|The Enthronement of the Archbishop of Canterbury|
Well, sorry for the unexpected break. Life throws us curveballs every so often and this latest knocked me out of commission for some three or four weeks but I am on the road to recovery and anxious to get back to the blog. I appreciate the various emails and phone calls from those who have cracked the code, and I am really anxious to resume the blog as so much is happening in the Church and has happened of late.
It had been my hope months back when I began this series on the history of the Church of England (and now, the Anglican Communion) to basically follow Bishop Stubbs’ line that the Church of England, if not Protestant before the Reformation, remained Catholic afterwards. I was not unaware of Cranmer’s radical liturgical revisions and his commitment to a somewhat eclectic Eucharistic theology which incorporated elements of Calvin, Zwingli, and other reformers from the more extreme theological left. Nevertheless, I had presumed a certain theological integrity in Cranmer that I have now come to question. I am not sure that in the broadest possible sense there is still continuity, if not with the medieval Church, with the Church of the first six centuries or so and I personally believe that the issue of “Apostolic Succession” needs great study—not infallible definition—but study in its historical development before a final judgment can be rendered, if indeed such judgment should be rendered regarding its survival in the Church of England and its affiliated branches. Indeed, I think such a study needs be made in such a way to evaluate not only Anglican Orders but Orders in each of the great Churches (or, should you prefer, Ecclesial Communities) of Christendom.
In the short view, however, I must admit that Thomas Cranmer’s liturgy—elegant as it is in its language—marks a definitive break in the Tradition of the Church. This is not because he removed a pseudo-oblation of bread and wine from the “offertory,” but because of his failure to understand the Eternal Nature of Calvary and that the Sacrifice of Christ on the Cross slips the bonds of time and space to stand eternally before the Father as a timeless atonement in which we of every generation participate when we break the bread and drink the cup, proclaiming his death until he comes again. The Body is not broken again; the Blood is not shed again but rather we become present to Calvary and participants in its feast Sunday after Sunday, even day after day. This is the heart of our life, for those of us who have been baptized into death with Christ, that we have been crucified with him and it is no longer we, or better I, who lives but Christ Jesus who lives in me. Cranmer failed to see that Calvary’s Sacrifice was not a given April afternoon in 33 AD, but rather stands timeless and placeless, with access to all who profess Jesus Christ as Lord.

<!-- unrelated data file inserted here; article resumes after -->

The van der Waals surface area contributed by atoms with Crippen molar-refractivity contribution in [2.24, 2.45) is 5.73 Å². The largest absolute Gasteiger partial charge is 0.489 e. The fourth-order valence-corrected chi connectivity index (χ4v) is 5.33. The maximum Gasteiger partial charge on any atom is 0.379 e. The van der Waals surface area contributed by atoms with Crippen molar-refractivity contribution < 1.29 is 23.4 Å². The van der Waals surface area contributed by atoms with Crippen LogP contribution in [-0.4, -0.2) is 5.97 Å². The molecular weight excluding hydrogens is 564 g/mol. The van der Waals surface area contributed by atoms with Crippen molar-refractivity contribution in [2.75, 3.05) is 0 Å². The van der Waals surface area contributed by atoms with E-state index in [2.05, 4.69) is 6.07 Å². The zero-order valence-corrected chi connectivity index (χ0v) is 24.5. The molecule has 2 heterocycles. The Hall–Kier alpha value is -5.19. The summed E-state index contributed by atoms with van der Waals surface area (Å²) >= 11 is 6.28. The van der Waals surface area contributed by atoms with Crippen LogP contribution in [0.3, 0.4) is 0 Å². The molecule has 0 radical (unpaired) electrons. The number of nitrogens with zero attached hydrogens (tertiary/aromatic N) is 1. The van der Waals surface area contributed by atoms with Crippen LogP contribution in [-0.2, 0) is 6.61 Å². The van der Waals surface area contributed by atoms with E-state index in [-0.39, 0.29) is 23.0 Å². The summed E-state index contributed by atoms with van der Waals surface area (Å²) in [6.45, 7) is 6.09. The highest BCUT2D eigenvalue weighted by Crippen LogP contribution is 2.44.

Of course, at the very same time that I say Cranmer failed to comprehend this mystery, did Bellarmine? Again, the Catholic voices of the sixteenth century were as wound in their scholastic grave sheets as the Reformers were overanxious to react to Catholic exaggerations. I am not sure but that today’s scholars need to examine the history and the theological development with a broad eye to find out how we can disengage from centuries of poor theology on both sides and return t to the Faith of our Fathers.